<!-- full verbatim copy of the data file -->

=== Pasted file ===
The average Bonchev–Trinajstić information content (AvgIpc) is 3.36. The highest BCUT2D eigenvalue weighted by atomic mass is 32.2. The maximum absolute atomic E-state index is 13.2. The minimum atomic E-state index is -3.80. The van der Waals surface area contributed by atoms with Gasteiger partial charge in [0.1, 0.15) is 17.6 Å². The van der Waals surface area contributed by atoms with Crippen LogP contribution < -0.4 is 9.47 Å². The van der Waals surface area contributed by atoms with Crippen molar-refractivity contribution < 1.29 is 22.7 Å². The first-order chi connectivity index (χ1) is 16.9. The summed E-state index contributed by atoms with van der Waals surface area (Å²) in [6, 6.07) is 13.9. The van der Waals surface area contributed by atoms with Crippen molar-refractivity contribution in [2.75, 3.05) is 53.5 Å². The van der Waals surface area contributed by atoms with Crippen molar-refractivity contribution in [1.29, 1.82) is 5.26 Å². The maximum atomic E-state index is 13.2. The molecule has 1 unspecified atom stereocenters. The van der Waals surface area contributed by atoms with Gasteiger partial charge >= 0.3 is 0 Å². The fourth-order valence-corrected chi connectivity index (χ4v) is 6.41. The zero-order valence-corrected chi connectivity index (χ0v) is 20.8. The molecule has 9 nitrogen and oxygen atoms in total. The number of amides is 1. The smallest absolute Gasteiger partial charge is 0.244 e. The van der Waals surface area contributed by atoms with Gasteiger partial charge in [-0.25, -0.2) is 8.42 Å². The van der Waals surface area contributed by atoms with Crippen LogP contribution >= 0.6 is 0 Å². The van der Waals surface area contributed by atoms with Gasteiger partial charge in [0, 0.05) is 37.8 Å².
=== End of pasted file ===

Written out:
The average Bonchev–Trinajstić information content (AvgIpc) is 3.36. The highest BCUT2D eigenvalue weighted by atomic mass is 32.2. The maximum absolute atomic E-state index is 13.2. The minimum atomic E-state index is -3.80. The van der Waals surface area contributed by atoms with Gasteiger partial charge in [0.1, 0.15) is 17.6 Å². The van der Waals surface area contributed by atoms with Crippen LogP contribution < -0.4 is 9.47 Å². The van der Waals surface area contributed by atoms with Crippen molar-refractivity contribution < 1.29 is 22.7 Å². The first-order chi connectivity index (χ1) is 16.9. The summed E-state index contributed by atoms with van der Waals surface area (Å²) in [6, 6.07) is 13.9. The van der Waals surface area contributed by atoms with Crippen molar-refractivity contribution in [2.75, 3.05) is 53.5 Å². The van der Waals surface area contributed by atoms with Crippen molar-refractivity contribution in [1.29, 1.82) is 5.26 Å². The maximum atomic E-state index is 13.2. The molecule has 1 unspecified atom stereocenters. The van der Waals surface area contributed by atoms with Gasteiger partial charge >= 0.3 is 0 Å². The fourth-order valence-corrected chi connectivity index (χ4v) is 6.41. The zero-order valence-corrected chi connectivity index (χ0v) is 20.8. The molecule has 9 nitrogen and oxygen atoms in total. The number of amides is 1. The smallest absolute Gasteiger partial charge is 0.244 e. The van der Waals surface area contributed by atoms with Gasteiger partial charge in [-0.25, -0.2) is 8.42 Å². The van der Waals surface area contributed by atoms with Crippen LogP contribution >= 0.6 is 0 Å². The van der Waals surface area contributed by atoms with Gasteiger partial charge in [0, 0.05) is 37.8 Å².